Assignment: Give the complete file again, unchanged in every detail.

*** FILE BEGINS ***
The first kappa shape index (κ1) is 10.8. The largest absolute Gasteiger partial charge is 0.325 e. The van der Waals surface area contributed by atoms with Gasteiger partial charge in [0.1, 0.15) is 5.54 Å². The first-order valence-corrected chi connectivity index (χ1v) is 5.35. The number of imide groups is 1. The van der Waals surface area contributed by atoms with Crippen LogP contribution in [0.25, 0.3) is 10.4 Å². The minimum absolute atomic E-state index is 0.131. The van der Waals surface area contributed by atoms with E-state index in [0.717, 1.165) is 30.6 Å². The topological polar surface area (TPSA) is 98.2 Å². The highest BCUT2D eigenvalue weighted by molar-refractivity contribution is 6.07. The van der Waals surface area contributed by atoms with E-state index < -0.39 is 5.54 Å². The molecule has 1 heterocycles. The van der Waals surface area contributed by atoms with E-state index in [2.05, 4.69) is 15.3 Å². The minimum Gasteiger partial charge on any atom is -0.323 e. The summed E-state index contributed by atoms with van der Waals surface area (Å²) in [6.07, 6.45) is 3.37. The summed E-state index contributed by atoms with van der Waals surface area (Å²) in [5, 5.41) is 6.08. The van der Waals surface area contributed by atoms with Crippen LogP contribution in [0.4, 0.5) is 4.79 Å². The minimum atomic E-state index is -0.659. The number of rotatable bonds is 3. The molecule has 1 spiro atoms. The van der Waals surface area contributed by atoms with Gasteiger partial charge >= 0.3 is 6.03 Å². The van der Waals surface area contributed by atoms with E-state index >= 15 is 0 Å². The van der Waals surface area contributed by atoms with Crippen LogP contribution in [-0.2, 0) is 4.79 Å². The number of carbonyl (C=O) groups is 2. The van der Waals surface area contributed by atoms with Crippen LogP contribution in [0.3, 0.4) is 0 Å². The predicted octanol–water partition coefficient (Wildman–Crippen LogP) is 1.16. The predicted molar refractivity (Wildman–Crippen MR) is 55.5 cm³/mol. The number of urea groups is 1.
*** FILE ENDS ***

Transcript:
The first kappa shape index (κ1) is 10.8. The largest absolute Gasteiger partial charge is 0.325 e. The van der Waals surface area contributed by atoms with Gasteiger partial charge in [0.1, 0.15) is 5.54 Å². The first-order valence-corrected chi connectivity index (χ1v) is 5.35. The number of imide groups is 1. The van der Waals surface area contributed by atoms with Crippen LogP contribution in [0.25, 0.3) is 10.4 Å². The minimum absolute atomic E-state index is 0.131. The van der Waals surface area contributed by atoms with E-state index in [0.717, 1.165) is 30.6 Å². The topological polar surface area (TPSA) is 98.2 Å². The highest BCUT2D eigenvalue weighted by molar-refractivity contribution is 6.07. The van der Waals surface area contributed by atoms with E-state index < -0.39 is 5.54 Å². The molecule has 1 heterocycles. The van der Waals surface area contributed by atoms with E-state index in [2.05, 4.69) is 15.3 Å². The minimum Gasteiger partial charge on any atom is -0.323 e. The summed E-state index contributed by atoms with van der Waals surface area (Å²) in [6.07, 6.45) is 3.37. The summed E-state index contributed by atoms with van der Waals surface area (Å²) in [5, 5.41) is 6.08. The van der Waals surface area contributed by atoms with Crippen LogP contribution in [0.4, 0.5) is 4.79 Å². The minimum atomic E-state index is -0.659. The number of rotatable bonds is 3. The molecule has 1 spiro atoms. The van der Waals surface area contributed by atoms with Gasteiger partial charge >= 0.3 is 6.03 Å². The van der Waals surface area contributed by atoms with E-state index >= 15 is 0 Å². The van der Waals surface area contributed by atoms with Crippen LogP contribution in [-0.2, 0) is 4.79 Å². The number of carbonyl (C=O) groups is 2. The van der Waals surface area contributed by atoms with Crippen LogP contribution in [0.3, 0.4) is 0 Å². The predicted octanol–water partition coefficient (Wildman–Crippen LogP) is 1.16. The predicted molar refractivity (Wildman–Crippen MR) is 55.5 cm³/mol. The number of urea groups is 1.